MARSEILLE IS NOTORIOUSLY SKETCHY, though I've shaken the sweaty hand of petty crime far more times in Barcelona than in this slightly filthy jewel of the Mediterranean. A port town, it's alleged that ships bring in ne'er-do-wells from all over the globe, though Morocco is the oft-cited source (I doubt the Moroccans see it that way). Aside from a really round-about cab ride, I can't provide any anecdotes of contravention. I did, however, hear a real good one from Hellrides-past, relayed to me through Ethan Fowler.
It seems the Hellriders landed at the Marseille train station (marked as a dangerous spot, even in the most liberal Euro-travel guides) and were approached by a group of toughs who immediately began grabbing up the crew's bags like free samples. The Riders jumped up, snatched them back indignantly and prepared for whatever the Frogs had next. At this point, their assailants changed approach and decided to engage the boys in a little Q and A.
"So what do you think of France?" one of them demanded.
Cardiel narrowed his gaze, squinted and stared him straight in the eyes. "I think it smells like shit!"
They hated this answer. Absolutely hated it. They instantly whipped out knives.
"Luckily, it was a Hellride, so we all had knives too," Ethan told me.
A nerve-wrenching show-down ensued, shanks gleaming in the sun. Luckily the boys were able to get out, un-cut, and continued their vacation unmolested.
You'd think this story would already be a part of skate lore. It would, except for the fact that asking a Hellrider to sit down to a word processor is tantamount to asking him to carry a purse.
Nothing this exciting has ever happened to me in Marseille, but it's good to know the possibilities.
There was a real camaraderie among the media at this contest. No one was trying to outdo one another with fancy equipment or by actually getting down into the bowls to get better angles. It was like we were all well-paid company men, offering to get beers for one another and comparing our guts while firing long-lens rounds from the comfort of the shade tree. If there are any 19-year-old photographers Out there looking to get in the game, now would be a good time because the current press corps is pathetic.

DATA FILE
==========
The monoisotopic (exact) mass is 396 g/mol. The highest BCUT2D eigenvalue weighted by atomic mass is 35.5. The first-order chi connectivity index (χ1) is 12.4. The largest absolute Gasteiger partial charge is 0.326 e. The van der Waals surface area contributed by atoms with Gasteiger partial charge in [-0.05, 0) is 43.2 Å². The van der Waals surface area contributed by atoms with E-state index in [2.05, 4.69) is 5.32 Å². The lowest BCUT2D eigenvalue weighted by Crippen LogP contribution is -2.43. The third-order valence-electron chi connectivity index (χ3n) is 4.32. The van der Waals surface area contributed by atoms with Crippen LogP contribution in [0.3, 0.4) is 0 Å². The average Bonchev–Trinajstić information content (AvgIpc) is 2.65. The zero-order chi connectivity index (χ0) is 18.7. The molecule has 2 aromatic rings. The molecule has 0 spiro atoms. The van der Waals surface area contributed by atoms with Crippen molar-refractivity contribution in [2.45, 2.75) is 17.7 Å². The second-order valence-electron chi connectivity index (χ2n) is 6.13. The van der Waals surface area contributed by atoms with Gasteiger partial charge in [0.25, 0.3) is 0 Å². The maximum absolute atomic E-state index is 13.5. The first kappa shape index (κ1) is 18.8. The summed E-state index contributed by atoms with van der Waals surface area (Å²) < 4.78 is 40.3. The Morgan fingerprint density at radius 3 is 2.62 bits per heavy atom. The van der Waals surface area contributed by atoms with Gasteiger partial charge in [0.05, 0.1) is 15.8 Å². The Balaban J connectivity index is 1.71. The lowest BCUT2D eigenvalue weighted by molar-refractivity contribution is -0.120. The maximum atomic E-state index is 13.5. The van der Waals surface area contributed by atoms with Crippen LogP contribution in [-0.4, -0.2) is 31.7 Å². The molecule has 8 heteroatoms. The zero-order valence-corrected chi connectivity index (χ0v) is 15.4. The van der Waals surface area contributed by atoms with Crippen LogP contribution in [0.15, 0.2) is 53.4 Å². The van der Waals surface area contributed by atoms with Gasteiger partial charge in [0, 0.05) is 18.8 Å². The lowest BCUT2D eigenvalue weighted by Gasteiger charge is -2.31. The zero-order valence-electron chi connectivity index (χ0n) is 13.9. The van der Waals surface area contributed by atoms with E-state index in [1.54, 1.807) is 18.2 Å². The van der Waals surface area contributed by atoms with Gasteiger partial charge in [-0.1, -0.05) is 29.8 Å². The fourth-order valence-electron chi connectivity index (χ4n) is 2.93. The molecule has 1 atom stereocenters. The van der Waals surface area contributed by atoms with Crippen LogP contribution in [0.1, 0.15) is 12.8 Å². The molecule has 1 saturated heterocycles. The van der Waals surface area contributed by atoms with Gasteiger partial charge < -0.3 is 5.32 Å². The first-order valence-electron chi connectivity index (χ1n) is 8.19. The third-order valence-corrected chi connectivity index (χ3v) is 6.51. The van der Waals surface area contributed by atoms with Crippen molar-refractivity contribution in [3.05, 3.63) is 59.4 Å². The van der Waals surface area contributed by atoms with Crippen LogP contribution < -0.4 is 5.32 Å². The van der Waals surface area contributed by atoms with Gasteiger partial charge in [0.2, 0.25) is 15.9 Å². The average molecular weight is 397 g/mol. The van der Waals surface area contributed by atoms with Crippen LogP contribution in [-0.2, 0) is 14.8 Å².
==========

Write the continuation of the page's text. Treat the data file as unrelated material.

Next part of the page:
As in years past, they gave out free Fosters beer in the oil-can containers. Every day I tried to shoot something early before the inevitable time when my hands would be too full to operate the trigger. Getting drunk in the afternoon is a bad idea, especially if you re more accustomed to a get-drunk-and-go-to-bed schedule of binge drinking. Sobering up in the hottest part of the day gives you a glimpse of what malaria must feel like. Nevertheless, I was mid-day drunk in the blazing sun five days in a row--might as well have been at Lake Havasu with my shirt off. Spring break forever!!!!
Bros in the bowls
A competent crew had assembled, though past placers Cardiel, Chalmers, Ryan Johnson, Jereme Dadlin, Speyer, Zattoni, and Hewitt were all MIA. Here are some of the dudes who showed and what they did:
Pat Smith: Miller flip the spine, fakie rock, Elguerial back over the spine
Steve Bailey: Surf style, shades, nearly nude
Abdul Qatbi: Hot eggs, big airs in the seven-foot bowl
Christian Brox: Kickflip tweakers over the hips
Alain Goikoetkea: Speedy backside tailslides, tank top
Ben Colen: Sunburn comp winner. Looked practically purple
Roman Kackl: Alley-oop kickflip melons over the hip about 10 times. Ignored by judges in best trick
Ben Krahn: Frontside Cabs in the deep end with radically sleepy style
Brewce Martin: Showboated through deck-barging roll-outs, layback air varials, Andrechts, frontside handplants, and lots of bizarre variations where he slid down the surface of the bowls with his hands dragging. Pushed me into the bowl twice
Manuel Palacios: Super smooth with a deep bag of tricks
John Ponts: Aka John Pants. Went bonkers all weekend with severe sunburn, high transfers and a kickflip grab attempt over the Cardiel gap that ended with a separated shoulder
Alan Petersen: Enormous alley-oop backside airs and frontside and backside ollies over the main hip. Hippy-twisted the Cardiel gap with his signature nose grip
Sam Hitz: Paul Zitzer told me when he was a child, a friend at the Turf skatepark pointed to Sam Hitz and told him, "See that kid, that's Sam Hitz. He takes CO-caine!" Sweet deep-end action with mutes over the hips, 5-0 and tailslide reverts and the full Nelson across the entire spanse of the seven-foot bowl. There was no cocaine involved
Neil Heddings: Just plain reckless! Alley-oop frontside airs covering 16 feet--regs or with a kickflip, waist-high kickflip to frontside pivot and enormous bowl-to-bowl jumps in the spine zone. He skipped his runs in the finals, which is appropriate in an underground hero-type situation
Omar Hassan: The returning champ heelflip indy'd over the Cardiel gap, heelflipped to frontside air in the deep and ollied to lipslide revert from the tear drop to the spine. I think he might have even done a McTwist. Total rippage